Subject: I have found a CD that I think you would enjoy
J Scott Morrison | Middlebury VT, USA | 06/21/2005
(5 out of 5 stars)
"Sergei Babayan is a pianist who is not nearly as widely known as his abilities would seem to dictate. An Armenian who studied with Mikhail Pletnev at the Moscow Conservatory, he arrived in this country from the Soviet Union in 1989 and took up residence in Cleveland where he is the founder and head of the International Piano Academy at the Cleveland Institute of Music. The Academy is a summer program that provides an intense two weeks of study with Babayan. He also maintains a concert career which has not, alas, taken off as one might have hoped. I have previously reviewed his CD of sonatas by Scarlatti and gave it my highest recommendation.
This CD contains a nicely balanced program that includes Ravel's 'Gaspard de la Nuit' and that composers transcription of his own orchestral gem, 'La Valse,' as well as Liszt's 'Second Ballade in B Minor' and Prokofiev's 'Sarcasms.' I will focus primarily on his rendering of that benchmark work of early twentieth-century piano writing, 'Gaspard de la Nuit.' The work's three movements call for all the technique and musicality a pianist must possess: an ability to maintain a line, finest filigree, brutally difficulty fingerwork, and poetry. 'Ondine' calls for a depiction of underwater fluidity, 'Le gibet' requires utter steadiness in the incessant tolling of the church bell with all manner of music going on above, below and around the repeated tone. In 'Scarbo,' Ravel attempted to write a piece "more difficult than [Balakirev's] 'Islamey,'" and in this he succeeded. It contains some of the finger-twistingest passages ever written, most gnarly of which are increasingly rapid chromatic runs of minor-second chords in the context of almost cinematic layering and cross-cutting of musical scenes. Babayan's playing is perfectly suited to each of the three movements. The only criticism I could make would that the tolling of the bell in 'Le gibet' sometimes is just slightly irregular. The subaqueous atmosphere in 'Ondine' and the demonic intensity of 'Scarbo' are stunning. In comparison with other well-known performances of 'Gaspard' this performance is probably most like that of Martha Argerich's but his 'Ondine' is more satsifying in that it does not threaten to erupt into a tidal wave as hers does. One notes that in 'Scarbo' Babayan manages the repeated notes that begin in measure 2 much more distinctly than Arturo Benedetti Michelangeli does, although one will otherwise admit that ABM's 'Gaspard' is singularly beautifully done. My point is that this performance deserves to rank among the best recorded performances of the work.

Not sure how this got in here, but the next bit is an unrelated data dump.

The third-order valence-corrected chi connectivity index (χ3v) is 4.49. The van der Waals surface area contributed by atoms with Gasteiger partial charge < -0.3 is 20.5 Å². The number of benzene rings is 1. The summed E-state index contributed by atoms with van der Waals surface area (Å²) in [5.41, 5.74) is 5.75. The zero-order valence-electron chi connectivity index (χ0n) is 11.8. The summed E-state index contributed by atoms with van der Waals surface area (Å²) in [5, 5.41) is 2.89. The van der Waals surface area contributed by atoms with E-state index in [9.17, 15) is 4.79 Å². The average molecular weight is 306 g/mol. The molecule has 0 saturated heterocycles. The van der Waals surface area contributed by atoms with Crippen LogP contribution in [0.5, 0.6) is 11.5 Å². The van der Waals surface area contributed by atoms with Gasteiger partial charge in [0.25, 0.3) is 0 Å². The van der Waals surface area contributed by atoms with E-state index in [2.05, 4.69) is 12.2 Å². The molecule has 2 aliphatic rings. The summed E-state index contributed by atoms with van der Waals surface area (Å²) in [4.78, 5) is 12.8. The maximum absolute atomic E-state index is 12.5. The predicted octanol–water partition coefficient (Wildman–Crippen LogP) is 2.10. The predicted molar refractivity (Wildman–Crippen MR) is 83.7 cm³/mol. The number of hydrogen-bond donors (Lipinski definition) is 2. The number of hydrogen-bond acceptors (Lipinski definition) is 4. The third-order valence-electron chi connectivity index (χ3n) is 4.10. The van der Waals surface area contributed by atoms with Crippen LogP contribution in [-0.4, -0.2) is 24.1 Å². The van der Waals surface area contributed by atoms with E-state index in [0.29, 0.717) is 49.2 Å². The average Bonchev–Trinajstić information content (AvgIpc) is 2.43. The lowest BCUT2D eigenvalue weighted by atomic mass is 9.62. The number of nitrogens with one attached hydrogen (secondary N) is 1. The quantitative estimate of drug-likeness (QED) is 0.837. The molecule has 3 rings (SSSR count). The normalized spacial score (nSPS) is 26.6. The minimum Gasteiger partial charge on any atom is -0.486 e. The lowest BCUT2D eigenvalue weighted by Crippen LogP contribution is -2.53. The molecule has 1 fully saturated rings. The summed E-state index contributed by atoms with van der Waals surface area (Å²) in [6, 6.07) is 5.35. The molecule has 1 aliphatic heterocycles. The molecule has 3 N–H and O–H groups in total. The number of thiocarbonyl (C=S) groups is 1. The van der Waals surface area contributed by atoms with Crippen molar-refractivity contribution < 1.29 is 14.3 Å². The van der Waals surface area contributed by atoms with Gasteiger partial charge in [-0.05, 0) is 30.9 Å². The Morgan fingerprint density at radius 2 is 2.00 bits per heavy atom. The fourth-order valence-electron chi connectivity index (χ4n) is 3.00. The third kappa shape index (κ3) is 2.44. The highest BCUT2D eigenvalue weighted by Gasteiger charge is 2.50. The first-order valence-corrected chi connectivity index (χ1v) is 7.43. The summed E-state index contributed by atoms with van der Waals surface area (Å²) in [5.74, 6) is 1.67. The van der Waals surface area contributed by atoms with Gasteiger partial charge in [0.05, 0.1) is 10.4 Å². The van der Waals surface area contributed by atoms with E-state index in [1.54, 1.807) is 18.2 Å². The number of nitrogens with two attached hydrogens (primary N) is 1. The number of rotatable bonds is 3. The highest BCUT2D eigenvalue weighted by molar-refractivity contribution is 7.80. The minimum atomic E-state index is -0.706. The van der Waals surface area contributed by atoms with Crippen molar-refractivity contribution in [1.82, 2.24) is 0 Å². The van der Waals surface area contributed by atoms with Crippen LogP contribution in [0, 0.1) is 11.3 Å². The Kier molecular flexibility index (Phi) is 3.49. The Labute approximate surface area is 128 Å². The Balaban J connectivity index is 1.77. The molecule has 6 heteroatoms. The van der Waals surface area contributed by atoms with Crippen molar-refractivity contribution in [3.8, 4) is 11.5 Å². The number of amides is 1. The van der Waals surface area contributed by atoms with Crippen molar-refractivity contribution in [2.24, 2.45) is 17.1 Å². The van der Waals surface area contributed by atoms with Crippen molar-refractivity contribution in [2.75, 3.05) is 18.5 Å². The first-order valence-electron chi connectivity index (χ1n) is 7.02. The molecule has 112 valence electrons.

Ravel's piano transcription of 'La Valse' is a masterpiece; perhaps because I'm a pianist I prefer it, even, to the voluptuous orchestral original. Babayan captures much of its luxe et volupté in his performance and its hard to imagine it bettered.
Liszt's 'Second Ballade,' although it contains some lovely lyrical moments, is so rife with musical boilerplate of the virtuosic crowd-pleasing kind, that it is hard for me to feel it is anything but a second-rate piece. Beyond that, though, Babayan gives it a performance that emphasizes its lyrical strengths. His 'Sarcasms' do perhaps lack the last little bite that exists in the recording by Barbara Nissman but not by much, and Nissman's is only available, I believe, in a three-CD set. All in all, this Babayan disc is a recording to seek out.